When Assistant Professor of English Myronn Hardy moved back to the U.S. in 2018 after nearly a decade living in Morocco, the poet found North America both recognizable and unrecognizable.

In the years since, he’s written a series of poems that speak to that experience of exile and return. The collection that stemmed from that time of transition, Aurora Americana, is being published by Princeton University Press on Oct. 10 as part of the Princeton Series of Contemporary Poets.  

Asistant Professor of English Myronn Hardy poses for a portrait in his Hathon Hall office (Room 308), and meets with his thesis student, Alexander Tan ’23 of Hong Kong.
Assistant Professor of English Myronn Hardy’s new collection of poetry comes out on Oct. 10. (Phyllis Graber Jensen/Bates College).

The poems in this collection are all set around the same time of day, at or near dawn. “Aurora Americana explores an ominous yet hopeful new morning in America, one in which potential cataclysm exists alongside possibility and change,” the university press notes.

Hardy, who works in varied poetic forms, including the sonnet, the triolet, and the ghazal, which has its origins in seventh-century Arabic poetry, recently told the literary journal The Rumpus he’s never centered temporality this way.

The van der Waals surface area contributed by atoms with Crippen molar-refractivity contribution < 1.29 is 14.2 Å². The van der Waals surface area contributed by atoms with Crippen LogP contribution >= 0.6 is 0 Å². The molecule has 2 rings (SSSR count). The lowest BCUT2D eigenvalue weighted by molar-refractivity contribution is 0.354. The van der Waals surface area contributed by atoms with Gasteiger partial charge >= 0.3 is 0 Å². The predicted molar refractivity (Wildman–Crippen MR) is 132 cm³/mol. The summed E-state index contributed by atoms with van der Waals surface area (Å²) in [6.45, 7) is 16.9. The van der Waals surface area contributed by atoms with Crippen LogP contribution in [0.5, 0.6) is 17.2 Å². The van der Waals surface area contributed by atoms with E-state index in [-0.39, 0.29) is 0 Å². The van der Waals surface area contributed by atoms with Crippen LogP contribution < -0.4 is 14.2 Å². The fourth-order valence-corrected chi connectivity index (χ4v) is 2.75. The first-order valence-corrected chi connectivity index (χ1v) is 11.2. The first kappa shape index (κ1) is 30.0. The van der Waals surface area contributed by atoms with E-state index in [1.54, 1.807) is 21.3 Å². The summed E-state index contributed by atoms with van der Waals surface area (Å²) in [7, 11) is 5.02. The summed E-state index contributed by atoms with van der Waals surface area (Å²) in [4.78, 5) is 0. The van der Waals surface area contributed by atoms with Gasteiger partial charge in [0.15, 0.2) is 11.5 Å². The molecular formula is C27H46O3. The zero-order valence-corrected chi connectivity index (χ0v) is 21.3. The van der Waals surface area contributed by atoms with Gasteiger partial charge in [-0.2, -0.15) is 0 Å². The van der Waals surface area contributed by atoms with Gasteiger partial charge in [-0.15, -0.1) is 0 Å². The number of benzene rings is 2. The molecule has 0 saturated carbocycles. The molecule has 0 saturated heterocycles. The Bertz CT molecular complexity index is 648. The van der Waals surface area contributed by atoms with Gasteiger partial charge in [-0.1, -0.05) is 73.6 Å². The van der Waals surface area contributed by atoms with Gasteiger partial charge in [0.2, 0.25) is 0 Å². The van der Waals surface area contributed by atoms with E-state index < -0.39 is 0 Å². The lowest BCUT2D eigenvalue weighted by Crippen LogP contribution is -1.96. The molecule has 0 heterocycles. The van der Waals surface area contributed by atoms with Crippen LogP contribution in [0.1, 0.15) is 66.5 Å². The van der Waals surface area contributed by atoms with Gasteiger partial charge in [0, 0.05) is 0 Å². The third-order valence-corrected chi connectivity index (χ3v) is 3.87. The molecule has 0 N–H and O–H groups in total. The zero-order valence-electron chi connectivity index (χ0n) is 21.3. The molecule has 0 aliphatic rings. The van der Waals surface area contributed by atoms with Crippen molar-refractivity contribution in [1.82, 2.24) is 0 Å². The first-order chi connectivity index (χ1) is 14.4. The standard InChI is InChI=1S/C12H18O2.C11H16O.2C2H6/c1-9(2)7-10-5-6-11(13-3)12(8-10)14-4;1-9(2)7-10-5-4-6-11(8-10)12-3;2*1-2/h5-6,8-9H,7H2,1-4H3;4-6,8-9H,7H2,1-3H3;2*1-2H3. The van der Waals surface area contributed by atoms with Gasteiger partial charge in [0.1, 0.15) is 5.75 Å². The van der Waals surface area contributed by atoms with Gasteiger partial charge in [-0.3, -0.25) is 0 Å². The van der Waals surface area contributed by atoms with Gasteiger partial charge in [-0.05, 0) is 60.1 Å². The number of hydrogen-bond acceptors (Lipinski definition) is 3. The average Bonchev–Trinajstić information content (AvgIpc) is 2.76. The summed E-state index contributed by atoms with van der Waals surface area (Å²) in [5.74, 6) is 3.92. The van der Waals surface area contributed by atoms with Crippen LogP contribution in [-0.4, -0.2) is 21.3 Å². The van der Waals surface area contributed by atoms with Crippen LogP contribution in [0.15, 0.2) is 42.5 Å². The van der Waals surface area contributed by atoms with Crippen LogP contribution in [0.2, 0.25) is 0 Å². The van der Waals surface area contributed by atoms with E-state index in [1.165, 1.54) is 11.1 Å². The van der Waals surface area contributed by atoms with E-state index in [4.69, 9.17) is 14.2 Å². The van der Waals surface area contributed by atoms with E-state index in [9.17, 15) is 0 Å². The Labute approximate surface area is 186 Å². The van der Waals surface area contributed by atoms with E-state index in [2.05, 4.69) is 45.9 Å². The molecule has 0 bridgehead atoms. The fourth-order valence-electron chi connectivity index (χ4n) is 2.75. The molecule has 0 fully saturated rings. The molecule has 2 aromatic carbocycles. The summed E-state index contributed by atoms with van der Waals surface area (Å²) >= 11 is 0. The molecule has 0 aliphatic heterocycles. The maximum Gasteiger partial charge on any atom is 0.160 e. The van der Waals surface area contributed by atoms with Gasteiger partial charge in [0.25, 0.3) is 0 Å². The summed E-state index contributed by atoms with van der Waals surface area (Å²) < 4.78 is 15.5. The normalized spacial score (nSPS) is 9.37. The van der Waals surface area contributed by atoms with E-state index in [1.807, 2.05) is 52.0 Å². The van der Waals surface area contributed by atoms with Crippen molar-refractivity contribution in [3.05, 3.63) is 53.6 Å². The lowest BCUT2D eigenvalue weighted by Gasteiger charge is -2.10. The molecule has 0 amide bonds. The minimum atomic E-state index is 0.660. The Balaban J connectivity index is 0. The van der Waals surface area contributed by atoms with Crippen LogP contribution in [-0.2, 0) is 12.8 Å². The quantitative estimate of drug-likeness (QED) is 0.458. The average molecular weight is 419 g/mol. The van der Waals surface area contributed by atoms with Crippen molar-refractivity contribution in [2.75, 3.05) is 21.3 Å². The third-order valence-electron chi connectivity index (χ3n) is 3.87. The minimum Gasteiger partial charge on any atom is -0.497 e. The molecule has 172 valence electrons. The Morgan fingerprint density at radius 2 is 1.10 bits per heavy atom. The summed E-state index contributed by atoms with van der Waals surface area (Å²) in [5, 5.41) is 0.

Hardy to Read from Aurora American

Here on the Bates campus, Hardy will read from Aurora Americana at Gomes Chapel at 7 p.m. on Oct. 11.

“This is very new for me. Also, of course, there is the metaphor of ‘dawn’ that I hope the poems interrogate,” he said. “What does it mean to be on the cusp of something? Are we on the verge of evolution or devolution?”

Speaking of his process to The Rumpus, Hardy described the inception of his poetry as an image or images. “I see something I can’t shake,” he said. “The image remains in my mind. I dream about it. I wait for that particular image to morph, a subtle change in color or a repositioning. When that happens, I know I’m in the process and nearing the page.”

Then, Hardy “wait(s) for the music: the sound of a leaf sliding on asphalt, a river flowing over jagged rocks, etc. This is usually the sound I’m trying to emulate in the poem. When this is clear, the language arrives in a line, sentence, stanza. The poem is in motion. I wake up before the sun emerges and write as its light covers the page.”

At Bates, Hardy’s courses include “The Aesthetics of Seeing: Poetry as Witness,” which looks at poetry that has been profoundly influenced by poets’ lived experiences as witnesses.

He also teaches creative nonfiction, advanced poetry writing, and “‘I, Too, Sing America’: Poetry of This Moment/Movement,” analyzing the work of contemporary poets responding to the current social and political moment in the U.S.

Aurora Americana is the second book of Hardy’s poetry to be published by Princeton. The first, Radioactive Starlings, came out in 2017. His other works include Approaching the Center, The Headless Saints, Catastrophic Bliss, and Kingdom.

His poems have appeared in the New York Times Magazine, Ploughshares, the Portland Press Herald and the Michigan Quarterly Review, among others. He has received several awards, including the PEN Oakland–Josephine Miles Award.